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February 2007
Volume 10 / Number 2

The FMC Game

By Mads Lillelund, Feature Articles


Did you know that cell phone users will be able to roam seamlessly between cellular and WiFi networks without experiencing any interruption in calls? This phenomenon is what we mean when we talk about Fixed/Mobile Convergence (FMC). The technology that makes this possible is, in essence, available today. In fact, current research and ongoing demos will set the stage for rapid deployment of FMC in the years to come. The ability to seamlessly roam between cellular and WiFi networks with WiFi-enabled devices is obviously appealing, as users will experience increased flexibility, improved coverage, and significant cost savings.

Although we will, in short order, have the technological capability to take advantage of single number/single device convenience, we will not see FMC technology being widely adopted until late 2007 or early 2008. Why? Because technology is only one piece of the puzzle. Other variables that still need to be calculated are who the players will be; the roles each will play; and which business models will be profitable. It will be interesting to see how it all plays out.

The Players
In the near future, voice carriers like Verizon, AT&T, and others, will likely partner with WiFi solution providers like Bluesocket, as well as handset makers such as Nokia, Samsung, and Motorola. These three-way partnerships will result in carriers creating new services for their customers; infrastructure providers integrating software into their solutions; and handset makers building WiFi-enabled devices with FMC client software.

As the market develops over time, new partnerships will emerge as technologies and applications become more tightly integrated. Just recently, we have seen eBay purchase Skype (news - alert), Google (quote - news - alert) offer Google Talk, and MSN and Yahoo! offer a version of peer-to-peer voice communications along with calling plans to directly access cell and landline numbers. In addition, many phone manufacturers are now offering WiFi phones only. The trend toward integration and industry crossover is obvious and technologies exist to achieve success in these endeavors.

Market disrupting technologies such as FMC always create new marketplace dynamics. Who will take advantage of the opportunity? Will new entrants emerge? Absolutely. Any one of the aforementioned companies could cause a significant market disruption, a market with substantial revenue — they’ll each be looking to lock in customers. WiFi solution providers like Bluesocket will look to partner with handset makers to offer a complete solution — specifically for the enterprise market (at least initially) as the cost savings for any enterprise of any size can be significant.

The Game
Since we’re talking about moving voice instead of data from one AP to another, FMC players need to eliminate dead spots and breaks in network connectivity. Otherwise, voice service on the WiFi network will be unreliable and drive people to continue to either use their desktop phones or stay on the current cell network — ultimately making seamless roaming a moot point.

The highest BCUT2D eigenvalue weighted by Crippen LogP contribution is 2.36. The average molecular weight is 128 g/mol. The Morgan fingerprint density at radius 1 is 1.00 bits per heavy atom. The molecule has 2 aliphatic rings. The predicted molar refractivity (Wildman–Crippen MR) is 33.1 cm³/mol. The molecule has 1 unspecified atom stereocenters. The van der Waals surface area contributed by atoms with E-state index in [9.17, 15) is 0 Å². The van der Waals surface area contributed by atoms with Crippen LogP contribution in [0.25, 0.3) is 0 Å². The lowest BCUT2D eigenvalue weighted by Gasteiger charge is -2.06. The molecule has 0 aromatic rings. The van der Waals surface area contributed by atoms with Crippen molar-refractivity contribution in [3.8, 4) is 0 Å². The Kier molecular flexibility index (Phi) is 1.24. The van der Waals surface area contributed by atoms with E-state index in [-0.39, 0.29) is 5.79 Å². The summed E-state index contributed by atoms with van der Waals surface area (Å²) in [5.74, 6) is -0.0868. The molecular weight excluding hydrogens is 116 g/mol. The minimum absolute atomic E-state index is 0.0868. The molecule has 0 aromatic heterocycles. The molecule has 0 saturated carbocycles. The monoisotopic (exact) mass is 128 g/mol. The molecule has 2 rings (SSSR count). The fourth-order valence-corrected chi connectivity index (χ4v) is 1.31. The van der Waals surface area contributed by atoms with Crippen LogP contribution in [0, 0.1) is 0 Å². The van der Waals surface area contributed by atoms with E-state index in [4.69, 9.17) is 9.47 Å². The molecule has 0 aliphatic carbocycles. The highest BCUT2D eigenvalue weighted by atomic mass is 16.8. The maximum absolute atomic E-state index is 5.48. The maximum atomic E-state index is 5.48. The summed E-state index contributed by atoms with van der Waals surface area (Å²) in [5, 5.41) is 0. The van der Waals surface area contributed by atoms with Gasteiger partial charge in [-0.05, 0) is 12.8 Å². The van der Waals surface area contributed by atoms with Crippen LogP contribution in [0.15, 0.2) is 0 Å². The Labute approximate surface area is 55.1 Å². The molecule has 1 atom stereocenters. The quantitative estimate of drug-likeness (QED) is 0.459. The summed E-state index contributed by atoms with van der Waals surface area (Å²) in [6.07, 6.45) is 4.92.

Working with MIMO (Multiple Input Multiple Output) technology to eliminate coverage problems and enable reliable voice service, Bluesocket now offers enterprise class MIMO APs. The question is, as FMC moves into the deployment phase, will users be able to control when the handoff to the cheaper WiFi networks occur, or will embedded software decide for them? This is a decision that still needs to be worked out and may actually vary, depending on how the customer is purchasing the solution.

The Rules
With the adoption of dual mode phones, the basic cell phone and employees’ traditional desk sets will suffer the strongest cannibalization, with the exception of VoIP-based networks, which can take advantage of the emerging FMC technology. Carriers are currently evaluating the impact of flat versus service-based fees on their existing business models. With a flat fee, enterprises will be able to cap their costs at a minimum, and may even realize significant cost reductions because total number of minutes used — which can obviously spike during busy cycles — will no longer be of concern. A service-based fee offers carriers the ability to stabilize or increase their revenue streams by providing ‘sticky’ applications, such as navigation, customized Web content, music, video, and more.

On the whole, carriers will be approaching FMC from a customer retention standpoint. By enabling customers to use one device, carriers can make it a sticky service. Customers may increase their overall cell usage by taking advantage of a single phone number feature — meaning, no more dialing into an office voice mail and having to enter a password to gain access. One phone, one number that works anywhere and everywhere; a device that can take advantage of current cell coverage as well as any WiFi location.

A win-win for everyone involved, FMC technology offers customers access anywhere and everywhere using devices that seamlessly migrate between cellular and WiFi, home and office.

Mads Lillelund is the CEO of Bluesocket. (news - alert) For more information, visit the company online at


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